That’s all Disney is saying for sure about Rogue One for now. So what will it actually be about? The film’s title betrays one big clue.

In Star Wars lore, several top Rebel Alliance fighter pilots (they’re the good guys of the films) formed up an elite unit after the destruction of the first Death Star, seen at the end of A New Hope. The group isn’t mentioned much in the movies, but a series of video games in the late 1990s and early 2000s cemented their status in Star Wars canon.

The unit’s name? Rogue Squadron, headed up by “Rogue Leader.” Or, alternatively, “Rogue One.”

Does that mean we’re getting a Rogue Squadron spinoff movie? Maybe! In the first trailer for Force Awakens, we get a glimpse of an X-wing pilot who very well could be a member of Rouge Squadron. In Star Wars history, Luke Skywalker and Wedge Antilles have both served as Rogue Leader, but that doesn’t mean a Rogue Squadron film would be about them. It could easily be set more in the future—long after those two had hung up their flight jackets.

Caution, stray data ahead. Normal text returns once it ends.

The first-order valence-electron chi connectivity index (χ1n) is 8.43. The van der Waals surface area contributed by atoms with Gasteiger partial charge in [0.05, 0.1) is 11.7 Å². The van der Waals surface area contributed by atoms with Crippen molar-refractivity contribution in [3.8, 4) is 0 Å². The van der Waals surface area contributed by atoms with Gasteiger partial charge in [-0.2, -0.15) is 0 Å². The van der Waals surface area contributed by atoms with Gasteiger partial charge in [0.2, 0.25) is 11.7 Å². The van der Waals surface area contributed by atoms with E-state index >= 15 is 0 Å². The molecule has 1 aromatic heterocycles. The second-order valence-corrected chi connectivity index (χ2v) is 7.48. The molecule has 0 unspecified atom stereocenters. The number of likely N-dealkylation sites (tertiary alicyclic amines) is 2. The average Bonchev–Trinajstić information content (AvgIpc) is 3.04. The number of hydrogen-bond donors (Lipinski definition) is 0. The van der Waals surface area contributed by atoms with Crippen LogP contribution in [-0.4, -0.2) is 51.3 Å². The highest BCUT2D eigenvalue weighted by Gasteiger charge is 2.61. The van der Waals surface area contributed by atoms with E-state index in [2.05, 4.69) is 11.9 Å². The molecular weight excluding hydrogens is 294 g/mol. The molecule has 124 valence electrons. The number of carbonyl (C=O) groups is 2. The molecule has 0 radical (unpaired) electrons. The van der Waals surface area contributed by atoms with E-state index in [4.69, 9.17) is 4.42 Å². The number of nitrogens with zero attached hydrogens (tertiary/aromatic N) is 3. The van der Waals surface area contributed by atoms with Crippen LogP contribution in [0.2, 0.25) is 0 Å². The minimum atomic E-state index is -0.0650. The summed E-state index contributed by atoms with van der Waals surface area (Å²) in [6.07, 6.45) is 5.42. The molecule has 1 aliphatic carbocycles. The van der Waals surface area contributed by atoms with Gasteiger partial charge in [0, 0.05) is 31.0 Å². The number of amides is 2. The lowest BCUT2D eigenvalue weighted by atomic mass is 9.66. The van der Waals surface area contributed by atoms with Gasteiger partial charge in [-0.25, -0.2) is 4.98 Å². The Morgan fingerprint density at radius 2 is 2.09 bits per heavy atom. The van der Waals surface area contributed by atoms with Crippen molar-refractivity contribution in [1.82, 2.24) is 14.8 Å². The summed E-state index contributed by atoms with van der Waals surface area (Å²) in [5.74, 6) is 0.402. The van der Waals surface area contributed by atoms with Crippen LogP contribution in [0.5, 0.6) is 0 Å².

Read next: You’ll Want to Read These Star Wars Books Before the New Movies Come Out

Listen to the most important stories of the day.

TIME Apple

This Is What a $17,000 Apple Product Looks Like

The most expensive Apple Watch costs an arm and a wrist

Apple products have never been cheap — but now we know what it looks like to spend the kind of money that could get you a decent used car on one of the company’s offerings.

The most expensive Apple Watch appears to be the high-end Apple Watch Edition 38mm 18-karat yellow gold case with bright red modern buckle. The cost? $17,000, according to the Apple Store.